Written by Mamoru Iriguchi
Dramaturg by Lou Brodie
Even going to school in the early 2000s, sex education left a lot to be desired. It divided us between those who identified as boys and as girls and left us with barely any more information than we had when we went in. On reflection, something needs to change – though perhaps Mamoru Iriguchi, writer and performer of Sex Education Xplorers, should sit out the Education Board meetings.
A part-educational talk show, part wacky interactive experience, Sex Education Xplorers (or S.E.X. for short) is dedicated to understanding the ins and outs (and ins… and outs…) of our obsession and relationship with sex, identity, and gender. Iriguchi steadily breaks down the realms of science into a presentation filled with puppetry, graphics, and deconstructions of Finding Nemo.
Iriguchi possesses the charm required to execute much of the humour, but also a warmth to engage audiences with the topics at hand. It’s a delicate balance, and Afton Moran (playing his assistant) walks the same fine line in order to examine oppression, liberation and the ongoing (if under-discussed) issues of trans visibility and support.
Up until this point, the appropriately convivial humour serves its purpose and successfully enhances the informative exploration of our bodies and the ongoing confusions of biological sex, gender, and the evolutionary process. But as the production shifts into the “post-talk” situation, a frankness unfolds that rightly challenges the ongoing persecutions and ludicrous resistances towards gender fluidity and transsexuality.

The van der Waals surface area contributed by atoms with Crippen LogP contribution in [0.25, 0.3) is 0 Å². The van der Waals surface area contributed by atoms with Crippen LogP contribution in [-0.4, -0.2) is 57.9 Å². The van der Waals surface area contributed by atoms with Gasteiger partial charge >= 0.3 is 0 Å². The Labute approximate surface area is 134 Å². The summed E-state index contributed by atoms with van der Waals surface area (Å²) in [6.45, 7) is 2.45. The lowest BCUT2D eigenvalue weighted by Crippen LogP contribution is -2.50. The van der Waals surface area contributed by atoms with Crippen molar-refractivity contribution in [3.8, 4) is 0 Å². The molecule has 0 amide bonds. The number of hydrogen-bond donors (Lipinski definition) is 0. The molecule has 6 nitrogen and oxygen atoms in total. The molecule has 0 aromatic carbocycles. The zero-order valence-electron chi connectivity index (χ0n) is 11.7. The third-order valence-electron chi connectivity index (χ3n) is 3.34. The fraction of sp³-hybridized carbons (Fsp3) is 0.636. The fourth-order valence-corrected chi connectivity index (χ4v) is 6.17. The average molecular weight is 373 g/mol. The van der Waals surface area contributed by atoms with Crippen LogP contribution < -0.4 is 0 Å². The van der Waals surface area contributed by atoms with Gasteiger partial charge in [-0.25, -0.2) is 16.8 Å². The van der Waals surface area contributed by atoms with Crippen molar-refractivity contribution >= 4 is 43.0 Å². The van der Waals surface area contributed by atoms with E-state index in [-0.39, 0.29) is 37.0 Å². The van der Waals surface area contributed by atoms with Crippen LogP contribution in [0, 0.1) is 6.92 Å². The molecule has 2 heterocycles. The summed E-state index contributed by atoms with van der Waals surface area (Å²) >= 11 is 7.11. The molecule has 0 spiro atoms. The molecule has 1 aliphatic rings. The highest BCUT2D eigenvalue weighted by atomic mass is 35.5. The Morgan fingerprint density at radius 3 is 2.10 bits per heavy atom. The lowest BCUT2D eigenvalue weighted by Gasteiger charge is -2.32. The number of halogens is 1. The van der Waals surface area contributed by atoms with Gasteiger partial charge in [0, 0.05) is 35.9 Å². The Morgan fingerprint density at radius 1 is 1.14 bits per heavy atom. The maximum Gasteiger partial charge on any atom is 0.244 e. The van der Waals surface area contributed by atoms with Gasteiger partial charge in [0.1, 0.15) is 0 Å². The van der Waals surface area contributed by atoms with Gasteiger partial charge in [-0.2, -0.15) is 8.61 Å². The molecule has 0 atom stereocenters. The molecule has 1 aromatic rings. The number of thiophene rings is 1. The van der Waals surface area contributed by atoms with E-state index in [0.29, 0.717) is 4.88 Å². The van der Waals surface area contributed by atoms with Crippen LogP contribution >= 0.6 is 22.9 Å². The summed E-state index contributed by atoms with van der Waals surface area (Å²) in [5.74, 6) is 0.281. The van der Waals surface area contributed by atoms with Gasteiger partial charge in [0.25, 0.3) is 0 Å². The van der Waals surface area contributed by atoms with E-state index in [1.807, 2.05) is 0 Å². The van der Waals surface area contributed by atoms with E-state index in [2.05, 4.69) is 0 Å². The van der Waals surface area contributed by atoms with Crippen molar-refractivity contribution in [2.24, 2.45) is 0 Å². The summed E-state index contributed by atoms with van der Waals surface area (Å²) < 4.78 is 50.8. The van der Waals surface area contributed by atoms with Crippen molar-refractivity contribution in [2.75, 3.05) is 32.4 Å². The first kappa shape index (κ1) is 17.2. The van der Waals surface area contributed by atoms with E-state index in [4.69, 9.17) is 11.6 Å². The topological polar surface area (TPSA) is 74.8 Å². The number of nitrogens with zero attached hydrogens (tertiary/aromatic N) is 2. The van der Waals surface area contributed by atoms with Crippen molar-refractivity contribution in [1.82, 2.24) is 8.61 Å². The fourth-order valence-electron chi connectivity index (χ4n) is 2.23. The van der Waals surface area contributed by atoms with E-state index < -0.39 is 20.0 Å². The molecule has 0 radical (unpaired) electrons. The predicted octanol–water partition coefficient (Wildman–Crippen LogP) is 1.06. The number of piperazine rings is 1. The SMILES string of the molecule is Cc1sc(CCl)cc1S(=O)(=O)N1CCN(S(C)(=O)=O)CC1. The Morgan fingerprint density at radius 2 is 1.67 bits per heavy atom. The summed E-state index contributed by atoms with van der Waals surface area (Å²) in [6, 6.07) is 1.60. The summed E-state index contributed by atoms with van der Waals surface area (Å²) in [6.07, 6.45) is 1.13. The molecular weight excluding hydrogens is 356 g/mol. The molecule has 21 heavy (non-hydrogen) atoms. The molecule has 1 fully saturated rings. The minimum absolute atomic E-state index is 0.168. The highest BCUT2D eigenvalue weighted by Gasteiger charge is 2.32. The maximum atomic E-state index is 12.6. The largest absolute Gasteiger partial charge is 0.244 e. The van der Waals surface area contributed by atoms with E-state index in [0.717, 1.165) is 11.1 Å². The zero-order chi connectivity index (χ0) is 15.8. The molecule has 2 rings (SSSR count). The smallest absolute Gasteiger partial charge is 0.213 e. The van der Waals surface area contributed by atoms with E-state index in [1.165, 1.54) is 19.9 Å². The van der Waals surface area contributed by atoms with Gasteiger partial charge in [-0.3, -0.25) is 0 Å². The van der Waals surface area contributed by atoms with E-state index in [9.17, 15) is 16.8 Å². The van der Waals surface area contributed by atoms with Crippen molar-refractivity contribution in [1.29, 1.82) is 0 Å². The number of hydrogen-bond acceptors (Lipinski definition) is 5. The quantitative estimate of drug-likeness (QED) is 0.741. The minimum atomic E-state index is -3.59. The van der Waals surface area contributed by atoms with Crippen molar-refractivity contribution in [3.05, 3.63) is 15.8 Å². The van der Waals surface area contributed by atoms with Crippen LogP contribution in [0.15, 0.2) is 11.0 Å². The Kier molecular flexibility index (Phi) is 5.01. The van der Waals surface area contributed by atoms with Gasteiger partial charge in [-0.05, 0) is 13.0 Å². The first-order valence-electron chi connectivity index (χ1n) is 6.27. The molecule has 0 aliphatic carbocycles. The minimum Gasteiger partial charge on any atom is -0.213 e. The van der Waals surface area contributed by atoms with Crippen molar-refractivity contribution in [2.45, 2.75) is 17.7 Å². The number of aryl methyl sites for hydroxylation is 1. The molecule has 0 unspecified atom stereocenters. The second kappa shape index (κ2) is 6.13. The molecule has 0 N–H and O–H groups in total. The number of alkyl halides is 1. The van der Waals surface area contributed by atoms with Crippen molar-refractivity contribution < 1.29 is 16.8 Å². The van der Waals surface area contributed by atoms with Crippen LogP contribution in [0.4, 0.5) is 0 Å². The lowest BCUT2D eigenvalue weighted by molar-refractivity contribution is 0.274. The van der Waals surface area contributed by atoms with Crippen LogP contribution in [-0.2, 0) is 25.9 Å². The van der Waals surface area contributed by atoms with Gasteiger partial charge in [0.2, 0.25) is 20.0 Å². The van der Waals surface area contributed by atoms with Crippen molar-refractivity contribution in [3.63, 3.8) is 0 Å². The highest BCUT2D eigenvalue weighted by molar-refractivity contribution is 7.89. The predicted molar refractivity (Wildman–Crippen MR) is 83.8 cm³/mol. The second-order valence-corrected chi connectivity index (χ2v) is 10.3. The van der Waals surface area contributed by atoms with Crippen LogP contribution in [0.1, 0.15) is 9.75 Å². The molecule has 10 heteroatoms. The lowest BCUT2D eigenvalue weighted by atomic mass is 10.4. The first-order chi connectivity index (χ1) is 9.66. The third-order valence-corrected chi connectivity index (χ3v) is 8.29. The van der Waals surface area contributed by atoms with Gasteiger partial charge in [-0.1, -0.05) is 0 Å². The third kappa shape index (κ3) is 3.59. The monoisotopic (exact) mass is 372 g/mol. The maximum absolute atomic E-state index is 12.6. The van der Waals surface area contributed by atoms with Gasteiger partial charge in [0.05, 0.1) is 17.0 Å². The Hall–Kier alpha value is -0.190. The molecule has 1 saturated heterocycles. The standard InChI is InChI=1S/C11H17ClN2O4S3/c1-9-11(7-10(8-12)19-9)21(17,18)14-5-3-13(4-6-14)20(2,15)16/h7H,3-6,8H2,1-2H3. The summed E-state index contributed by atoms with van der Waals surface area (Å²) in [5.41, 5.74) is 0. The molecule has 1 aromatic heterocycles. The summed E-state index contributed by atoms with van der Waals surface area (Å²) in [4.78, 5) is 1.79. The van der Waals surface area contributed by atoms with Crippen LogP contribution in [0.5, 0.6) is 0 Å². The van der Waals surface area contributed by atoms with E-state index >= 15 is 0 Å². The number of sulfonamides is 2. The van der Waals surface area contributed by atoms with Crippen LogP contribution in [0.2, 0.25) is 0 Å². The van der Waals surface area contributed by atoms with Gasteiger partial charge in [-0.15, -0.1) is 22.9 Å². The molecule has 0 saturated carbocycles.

Packing this much information and discourse into an entertaining hour is an astonishing feat, performed with a lustre, energy and blatant necessity as the performers explore sexuality, identity, and community. Perhaps more importantly than the show’s success, the established relationship with the audience opens the eyes of those already on the path, those who had questions but felt there were no answers. The journey of self-discovery is never-ending, and for Iriguchi and Independent Arts Projects, it’s just the beginning of a potentially flourishing show.
Review by Hayley Matear
Photo Credit – Niall Walker